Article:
Hyper States and Hypo States

Supplemental doses of nicotinic acid (3 to 6 g/day) are effective in reducing low-density lipoprotein (LDL) cholesterol and triglycerides, while increasing high-density lipoprotein (HDL) cholesterol. (Nicotinamide does not function in this role.) Despite positive changes in serum lipid levels, a large study funded by National Institutes of Health using a combination of niacin supplements and statin did not reduce risk of CHD (heart attacks and strokes), causing the study to be terminated early.1,2

The use of 50 mg of niacin taken daily can function as a vasodilator, producing flushing of the skin, itching, tachycardia, nausea and vomiting, and severe liver damage. Extended-release niacin is associated with few gastrointestinal symptoms without increasing liver damage. Because the body is able to store some niacin, larger doses associated with supplements may lead to serious problems, including abnormal liver function and gout.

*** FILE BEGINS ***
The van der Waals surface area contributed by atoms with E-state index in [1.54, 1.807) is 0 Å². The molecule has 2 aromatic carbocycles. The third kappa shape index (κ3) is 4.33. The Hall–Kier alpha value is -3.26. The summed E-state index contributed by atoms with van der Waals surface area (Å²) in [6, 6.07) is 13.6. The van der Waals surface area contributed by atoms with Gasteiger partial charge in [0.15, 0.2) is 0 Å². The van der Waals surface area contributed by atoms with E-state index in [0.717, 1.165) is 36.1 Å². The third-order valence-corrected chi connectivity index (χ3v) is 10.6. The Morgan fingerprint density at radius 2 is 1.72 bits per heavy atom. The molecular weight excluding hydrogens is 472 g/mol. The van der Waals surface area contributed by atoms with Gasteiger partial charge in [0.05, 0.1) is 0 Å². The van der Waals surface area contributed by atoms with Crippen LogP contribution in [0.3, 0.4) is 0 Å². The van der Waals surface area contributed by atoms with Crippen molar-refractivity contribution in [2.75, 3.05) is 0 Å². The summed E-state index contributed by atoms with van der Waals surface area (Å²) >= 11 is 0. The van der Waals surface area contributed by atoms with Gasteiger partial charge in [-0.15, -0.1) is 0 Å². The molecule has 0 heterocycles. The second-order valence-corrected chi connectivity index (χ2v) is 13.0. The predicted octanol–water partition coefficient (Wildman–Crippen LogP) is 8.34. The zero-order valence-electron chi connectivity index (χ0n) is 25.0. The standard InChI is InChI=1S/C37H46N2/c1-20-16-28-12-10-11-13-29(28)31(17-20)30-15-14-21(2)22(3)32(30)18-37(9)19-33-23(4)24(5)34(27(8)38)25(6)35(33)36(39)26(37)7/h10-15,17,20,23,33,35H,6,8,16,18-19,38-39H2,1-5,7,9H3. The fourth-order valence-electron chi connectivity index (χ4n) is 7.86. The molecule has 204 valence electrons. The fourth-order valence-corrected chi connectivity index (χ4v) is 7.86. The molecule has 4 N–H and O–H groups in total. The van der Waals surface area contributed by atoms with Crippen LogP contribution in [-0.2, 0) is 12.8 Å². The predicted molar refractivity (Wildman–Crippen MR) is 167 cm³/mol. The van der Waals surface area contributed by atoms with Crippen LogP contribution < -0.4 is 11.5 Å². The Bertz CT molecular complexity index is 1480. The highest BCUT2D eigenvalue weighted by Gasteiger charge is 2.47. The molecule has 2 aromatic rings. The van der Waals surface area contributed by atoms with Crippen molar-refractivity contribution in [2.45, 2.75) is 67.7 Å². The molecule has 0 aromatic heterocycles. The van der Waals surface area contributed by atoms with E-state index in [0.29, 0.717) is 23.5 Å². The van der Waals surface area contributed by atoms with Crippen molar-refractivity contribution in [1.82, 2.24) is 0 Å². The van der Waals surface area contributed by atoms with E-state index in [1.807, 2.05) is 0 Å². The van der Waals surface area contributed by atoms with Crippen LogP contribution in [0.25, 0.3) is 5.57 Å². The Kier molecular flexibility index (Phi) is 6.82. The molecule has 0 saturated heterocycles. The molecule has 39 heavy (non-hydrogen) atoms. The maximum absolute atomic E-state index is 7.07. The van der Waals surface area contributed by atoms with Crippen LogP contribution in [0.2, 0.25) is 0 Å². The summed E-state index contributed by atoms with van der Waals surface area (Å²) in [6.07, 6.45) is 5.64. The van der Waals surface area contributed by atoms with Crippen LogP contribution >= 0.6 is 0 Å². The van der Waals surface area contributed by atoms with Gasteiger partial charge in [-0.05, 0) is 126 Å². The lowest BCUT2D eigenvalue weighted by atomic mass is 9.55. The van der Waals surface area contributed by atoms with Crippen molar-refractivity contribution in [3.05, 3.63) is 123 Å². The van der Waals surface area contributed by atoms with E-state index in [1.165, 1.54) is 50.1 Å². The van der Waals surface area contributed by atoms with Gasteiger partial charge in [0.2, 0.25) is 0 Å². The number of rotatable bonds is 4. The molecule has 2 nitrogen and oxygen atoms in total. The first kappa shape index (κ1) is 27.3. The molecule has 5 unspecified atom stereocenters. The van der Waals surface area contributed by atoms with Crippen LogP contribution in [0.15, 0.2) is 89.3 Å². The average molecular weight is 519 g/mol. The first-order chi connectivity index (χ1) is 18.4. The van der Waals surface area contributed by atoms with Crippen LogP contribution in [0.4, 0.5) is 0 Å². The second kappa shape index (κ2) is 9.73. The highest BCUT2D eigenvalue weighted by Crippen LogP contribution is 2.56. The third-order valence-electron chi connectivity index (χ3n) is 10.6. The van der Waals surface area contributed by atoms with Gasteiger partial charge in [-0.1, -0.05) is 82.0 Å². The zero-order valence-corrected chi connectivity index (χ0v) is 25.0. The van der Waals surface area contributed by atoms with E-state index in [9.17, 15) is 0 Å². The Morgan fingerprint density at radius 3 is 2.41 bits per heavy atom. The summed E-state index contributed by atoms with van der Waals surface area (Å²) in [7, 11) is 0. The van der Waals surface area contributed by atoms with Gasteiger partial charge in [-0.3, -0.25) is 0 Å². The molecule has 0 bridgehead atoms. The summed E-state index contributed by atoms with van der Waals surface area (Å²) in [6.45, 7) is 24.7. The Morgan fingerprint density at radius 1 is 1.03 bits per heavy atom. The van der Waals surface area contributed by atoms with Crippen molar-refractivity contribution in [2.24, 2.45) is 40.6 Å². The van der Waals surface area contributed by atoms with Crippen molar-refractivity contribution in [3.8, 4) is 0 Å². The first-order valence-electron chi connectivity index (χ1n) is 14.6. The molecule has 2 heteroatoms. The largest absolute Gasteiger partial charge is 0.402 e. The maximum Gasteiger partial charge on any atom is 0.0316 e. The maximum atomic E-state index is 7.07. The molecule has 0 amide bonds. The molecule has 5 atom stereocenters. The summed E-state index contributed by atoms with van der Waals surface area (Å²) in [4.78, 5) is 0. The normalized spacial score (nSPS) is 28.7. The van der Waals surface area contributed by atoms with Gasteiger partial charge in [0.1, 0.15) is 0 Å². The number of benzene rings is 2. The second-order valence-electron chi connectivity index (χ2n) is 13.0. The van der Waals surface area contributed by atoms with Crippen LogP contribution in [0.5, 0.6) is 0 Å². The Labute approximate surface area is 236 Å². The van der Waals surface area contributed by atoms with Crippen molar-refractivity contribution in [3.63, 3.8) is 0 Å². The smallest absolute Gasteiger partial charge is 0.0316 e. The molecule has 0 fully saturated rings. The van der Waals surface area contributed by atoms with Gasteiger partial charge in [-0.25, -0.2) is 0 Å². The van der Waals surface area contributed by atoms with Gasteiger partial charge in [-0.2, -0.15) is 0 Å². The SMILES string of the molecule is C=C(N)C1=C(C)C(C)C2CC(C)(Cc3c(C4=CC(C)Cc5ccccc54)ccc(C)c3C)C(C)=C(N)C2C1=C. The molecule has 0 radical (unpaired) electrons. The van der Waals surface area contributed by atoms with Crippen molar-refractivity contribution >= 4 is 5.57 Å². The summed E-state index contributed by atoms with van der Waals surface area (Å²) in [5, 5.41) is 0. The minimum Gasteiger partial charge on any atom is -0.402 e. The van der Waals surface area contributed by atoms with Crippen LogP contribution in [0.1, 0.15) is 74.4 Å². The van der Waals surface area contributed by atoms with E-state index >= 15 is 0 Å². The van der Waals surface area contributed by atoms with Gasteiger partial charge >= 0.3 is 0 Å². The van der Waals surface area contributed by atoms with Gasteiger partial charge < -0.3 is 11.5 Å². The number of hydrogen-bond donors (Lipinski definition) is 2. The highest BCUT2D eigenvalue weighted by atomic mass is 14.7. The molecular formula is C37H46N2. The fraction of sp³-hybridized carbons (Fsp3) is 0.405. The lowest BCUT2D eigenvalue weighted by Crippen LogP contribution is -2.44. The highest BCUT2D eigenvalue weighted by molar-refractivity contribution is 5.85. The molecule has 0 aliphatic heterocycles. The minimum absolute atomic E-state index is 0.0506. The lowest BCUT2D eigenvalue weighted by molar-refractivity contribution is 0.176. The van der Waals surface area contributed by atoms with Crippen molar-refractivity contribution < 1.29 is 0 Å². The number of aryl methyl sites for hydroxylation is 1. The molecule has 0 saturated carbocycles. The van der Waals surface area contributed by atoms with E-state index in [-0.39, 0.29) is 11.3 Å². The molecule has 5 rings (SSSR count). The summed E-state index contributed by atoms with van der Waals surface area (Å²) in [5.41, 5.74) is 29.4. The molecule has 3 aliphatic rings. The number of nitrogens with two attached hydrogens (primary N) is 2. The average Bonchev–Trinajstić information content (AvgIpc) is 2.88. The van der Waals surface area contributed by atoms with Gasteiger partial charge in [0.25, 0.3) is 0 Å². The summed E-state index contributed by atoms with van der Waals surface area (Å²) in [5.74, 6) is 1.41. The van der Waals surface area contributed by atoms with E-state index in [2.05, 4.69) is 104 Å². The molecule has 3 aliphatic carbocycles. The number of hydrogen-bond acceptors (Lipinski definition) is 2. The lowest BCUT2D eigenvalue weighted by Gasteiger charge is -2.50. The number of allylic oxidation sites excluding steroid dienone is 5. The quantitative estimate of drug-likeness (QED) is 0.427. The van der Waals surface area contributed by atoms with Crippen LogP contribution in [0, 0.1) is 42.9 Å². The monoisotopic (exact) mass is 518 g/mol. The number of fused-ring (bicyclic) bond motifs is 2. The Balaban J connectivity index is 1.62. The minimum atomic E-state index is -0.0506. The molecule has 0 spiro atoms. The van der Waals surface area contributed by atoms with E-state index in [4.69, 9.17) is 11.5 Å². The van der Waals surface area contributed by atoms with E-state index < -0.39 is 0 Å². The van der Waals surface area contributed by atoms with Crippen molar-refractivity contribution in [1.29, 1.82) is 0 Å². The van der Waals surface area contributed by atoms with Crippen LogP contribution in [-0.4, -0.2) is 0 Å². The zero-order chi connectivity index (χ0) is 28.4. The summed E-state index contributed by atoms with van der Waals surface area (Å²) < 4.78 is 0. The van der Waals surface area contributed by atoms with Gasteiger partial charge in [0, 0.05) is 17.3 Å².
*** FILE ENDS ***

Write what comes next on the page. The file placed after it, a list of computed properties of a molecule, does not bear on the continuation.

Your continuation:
Niacin deficiency is usually associated with a maize (corn) diet because corn products contain all the essential amino acids except tryptophan. This diet increases the body’s requirements for tryptophan and niacin. A deficiency is also seen in alcoholics but is unlikely in individuals who consume adequate protein. Niacin deficiency results in degeneration of the skin, gastrointestinal tract, and nervous system, a condition known as pellagra. Symptoms of pellagra have been referred to as “the 4 Ds”—dermatitis, diarrhea, depression or dementia, and death. The term pellagra is derived from the Latin word for animal hide; the skin may become rough and resemble goose flesh. The most striking and characteristic sign of pellagra is a reddish skin rash, especially on the face, hands, or feet, which is always bilaterally symmetrical (i.e., appears on both sides of the body at the same time) (Fig. 11-7A). It flares up when skin is exposed to strong sunlight. Neurological symptoms include depression, apathy, headache, fatigue, and loss of memory. If untreated, it may lead to death.

Jan 1, 2015 | Posted by in Dental Hygiene | Comments Off on 11: Vitamins Required for Oral Soft Tissues and Salivary Glands